Critics are telling actress Frances McDormand to dust off her Oscar acceptance speech, hailing her performance in "Three Billboards outside Ebbing, Missouri" which had its world premiere in Venice-AFP / Tiziana FABI
5 September 2017: British-Irish playwright Martin McDonagh wowed the Venice film festival Monday with "Three Billboards outside Ebbing, Missouri", a darkly hilarious drama featuring Frances McDormand as a rage-fuelled grieving mother.
The film, McDonagh's third after the much-admired "In Bruges" (2008) and 2012's "Seven Psychopaths", had critics advising "Fargo" star McDormand to dust off her Oscar acceptance speech after the audience clapped and chortled their way through the film's world premiere.
A surprise-rich screenplay is executed by an ensemble cast that also features Woody Harrelson, Sam Rockwell, Australia's Abbie Cornish and "Game of Thrones" actor Peter Dinklage.
McDonagh, an acclaimed theatre writer who says he prefers making films, wrote the script specifically for the Emmy, Tony and Oscar-winning McDormand, on the basis of an idea that first began to germinate 20 years ago when he was travelling across America by bus.
A decade later, he began to put a back story to a hard-to-explain billboard that had stuck in his mind, based on a mother whose daughter has been raped and murdered.
"Once I had decided it was a mother, the film wrote itself," he said. "And picturing Frances in my mind helped me write it."
- John Wayne attitude -
McDormand, the 1997 Best Actress Oscar winner for her performance in "Fargo", said she had prepared for the role by talking to people who had lost children.
"One of the things I discovered was that if you lose a husband or wife you are a widower, if you lose a parent you are an orphan but if a child dies there is no word for it," she said.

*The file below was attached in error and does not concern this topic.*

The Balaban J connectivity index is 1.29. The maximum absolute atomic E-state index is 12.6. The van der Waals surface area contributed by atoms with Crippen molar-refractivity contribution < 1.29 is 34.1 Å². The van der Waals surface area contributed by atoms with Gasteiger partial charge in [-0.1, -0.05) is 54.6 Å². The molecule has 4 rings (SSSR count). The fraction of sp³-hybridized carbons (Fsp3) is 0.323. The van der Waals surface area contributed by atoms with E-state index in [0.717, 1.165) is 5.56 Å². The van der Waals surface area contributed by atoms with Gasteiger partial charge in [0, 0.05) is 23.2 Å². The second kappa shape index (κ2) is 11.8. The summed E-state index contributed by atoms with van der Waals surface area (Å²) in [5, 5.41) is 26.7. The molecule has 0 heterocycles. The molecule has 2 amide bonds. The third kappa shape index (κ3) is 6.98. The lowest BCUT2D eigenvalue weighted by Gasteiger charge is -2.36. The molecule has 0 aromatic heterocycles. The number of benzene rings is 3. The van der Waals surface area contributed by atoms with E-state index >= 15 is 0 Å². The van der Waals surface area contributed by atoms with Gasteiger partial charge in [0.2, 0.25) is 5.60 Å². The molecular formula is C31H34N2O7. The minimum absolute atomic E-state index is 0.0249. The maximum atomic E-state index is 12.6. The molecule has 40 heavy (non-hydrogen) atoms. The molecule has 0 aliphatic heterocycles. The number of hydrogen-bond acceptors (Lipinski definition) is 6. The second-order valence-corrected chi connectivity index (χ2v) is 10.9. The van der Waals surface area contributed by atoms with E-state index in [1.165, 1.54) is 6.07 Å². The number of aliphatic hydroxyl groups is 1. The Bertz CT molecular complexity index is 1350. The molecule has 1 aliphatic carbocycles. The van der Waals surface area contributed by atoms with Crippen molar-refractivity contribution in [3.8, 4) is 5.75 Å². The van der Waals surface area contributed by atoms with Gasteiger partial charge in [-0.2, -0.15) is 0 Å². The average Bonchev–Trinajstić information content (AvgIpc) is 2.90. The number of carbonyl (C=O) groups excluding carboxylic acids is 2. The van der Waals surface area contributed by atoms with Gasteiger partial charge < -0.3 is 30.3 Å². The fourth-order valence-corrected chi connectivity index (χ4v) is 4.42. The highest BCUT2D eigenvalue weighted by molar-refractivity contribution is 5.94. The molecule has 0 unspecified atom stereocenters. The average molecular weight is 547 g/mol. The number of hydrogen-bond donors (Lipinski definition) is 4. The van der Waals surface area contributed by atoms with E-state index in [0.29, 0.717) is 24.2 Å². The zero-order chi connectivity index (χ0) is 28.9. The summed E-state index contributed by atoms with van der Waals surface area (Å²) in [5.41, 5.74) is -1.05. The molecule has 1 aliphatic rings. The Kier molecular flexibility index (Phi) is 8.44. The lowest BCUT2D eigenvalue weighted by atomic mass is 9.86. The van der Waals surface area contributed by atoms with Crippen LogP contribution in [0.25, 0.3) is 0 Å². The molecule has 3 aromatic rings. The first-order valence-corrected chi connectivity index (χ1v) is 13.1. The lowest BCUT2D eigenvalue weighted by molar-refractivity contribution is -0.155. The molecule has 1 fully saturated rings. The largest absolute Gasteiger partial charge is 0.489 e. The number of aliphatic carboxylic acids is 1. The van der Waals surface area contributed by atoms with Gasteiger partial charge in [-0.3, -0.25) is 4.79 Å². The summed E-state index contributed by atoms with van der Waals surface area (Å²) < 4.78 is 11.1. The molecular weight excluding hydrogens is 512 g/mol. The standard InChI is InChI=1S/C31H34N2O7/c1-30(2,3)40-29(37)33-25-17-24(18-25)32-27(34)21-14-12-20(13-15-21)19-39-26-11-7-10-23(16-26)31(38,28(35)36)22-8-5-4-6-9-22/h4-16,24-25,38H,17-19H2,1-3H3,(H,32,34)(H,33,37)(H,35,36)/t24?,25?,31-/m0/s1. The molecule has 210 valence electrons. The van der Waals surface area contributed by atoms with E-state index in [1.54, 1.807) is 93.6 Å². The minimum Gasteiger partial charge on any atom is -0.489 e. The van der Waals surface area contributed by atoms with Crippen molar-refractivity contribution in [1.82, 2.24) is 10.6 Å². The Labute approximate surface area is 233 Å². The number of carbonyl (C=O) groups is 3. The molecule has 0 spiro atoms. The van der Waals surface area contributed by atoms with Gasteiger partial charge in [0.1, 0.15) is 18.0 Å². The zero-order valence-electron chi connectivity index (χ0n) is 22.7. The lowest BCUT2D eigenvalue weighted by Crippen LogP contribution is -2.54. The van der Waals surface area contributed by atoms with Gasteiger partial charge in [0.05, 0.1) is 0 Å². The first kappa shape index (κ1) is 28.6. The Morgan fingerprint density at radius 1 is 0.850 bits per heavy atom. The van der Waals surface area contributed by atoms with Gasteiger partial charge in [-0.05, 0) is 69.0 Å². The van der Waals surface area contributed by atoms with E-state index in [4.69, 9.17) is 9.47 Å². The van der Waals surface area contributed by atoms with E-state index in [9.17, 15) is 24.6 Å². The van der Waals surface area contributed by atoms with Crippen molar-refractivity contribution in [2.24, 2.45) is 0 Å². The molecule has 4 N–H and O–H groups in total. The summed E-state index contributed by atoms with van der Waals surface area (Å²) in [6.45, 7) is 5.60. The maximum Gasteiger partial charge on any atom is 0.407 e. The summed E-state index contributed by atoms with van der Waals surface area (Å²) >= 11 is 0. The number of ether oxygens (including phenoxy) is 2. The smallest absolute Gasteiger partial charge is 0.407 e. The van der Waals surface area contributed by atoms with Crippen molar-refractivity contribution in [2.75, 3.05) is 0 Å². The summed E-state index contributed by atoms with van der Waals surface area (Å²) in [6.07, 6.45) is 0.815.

McDormand plays the mother, Mildred Hayes, in a state of semi-unhinged fury over her loss and the absence of any tangible progress in the investigation.
"You're in the ring with a heavy hitter," an admiring Harrelson said of his co-star's performance.
The actress also watched old John Wayne westerns in an attempt to capture the attitude, even the walk, of a character bent on blowing everyone away in a righteous fury, although rather than being a gunslinger Mildred is armed only with a razor-edged wit and a potty mouth.
As a way of channelling her grief-infused rage, Mildred decides to send a hard-hitting message to the local police chief Bill Willoughby (Harrelson), via three disused billboards on a road into town.
Willoughby, an amiable, well-liked figure, is dying of pancreatic cancer.
Mildred is aware but despite pressure from her son (Lucas Hedges), ex-husband Charlie (John Hawkes), now shacked up with an airheaded teenager (Samara Weaving), her erstwhile priest and most of the town, she will not be deterred from her mission to "concentrate their minds some" on her daughter's awful fate.
- Melancholy and funny -
"It wouldn't be as effective after you croak," she tells the sheriff, not long before he dies, unexpectedly soon and in circumstances that the townspeople inevitably link to her billboard campaign.
A backlash starts. Mildred's friends and Red Welby, the freckle-faced and cocky young agent (Caleb Landry Jones) who rents her the billboard space, are targeted by Dixon (Rockwell), Willoughby's intellectually challenged and emotionally stunted deputy, in violent reprisals that cost him his badge.
By this time we know that Mildred is also haunted by what-I-said, and what-I-did-and-didn't-do regrets about the day her daughter left home, never to return.
As the pressure created by her helplessness in the face of her trauma intensifies, Mildred decides on another dramatic gesture to give voice to her grief.
This one goes badly wrong but also indirectly leads to the first breakthrough in the case, giving the sociopathic mummy's boy Dixon an opportunity to redeem himself.
"It is melancholy and funny, that is what Martin does best and that is kind of what humanity is about," McDormand said.
"The script was like a really good piece of literature so that made it a nice ride, really satisfying."
The Venice audience appeared to concur.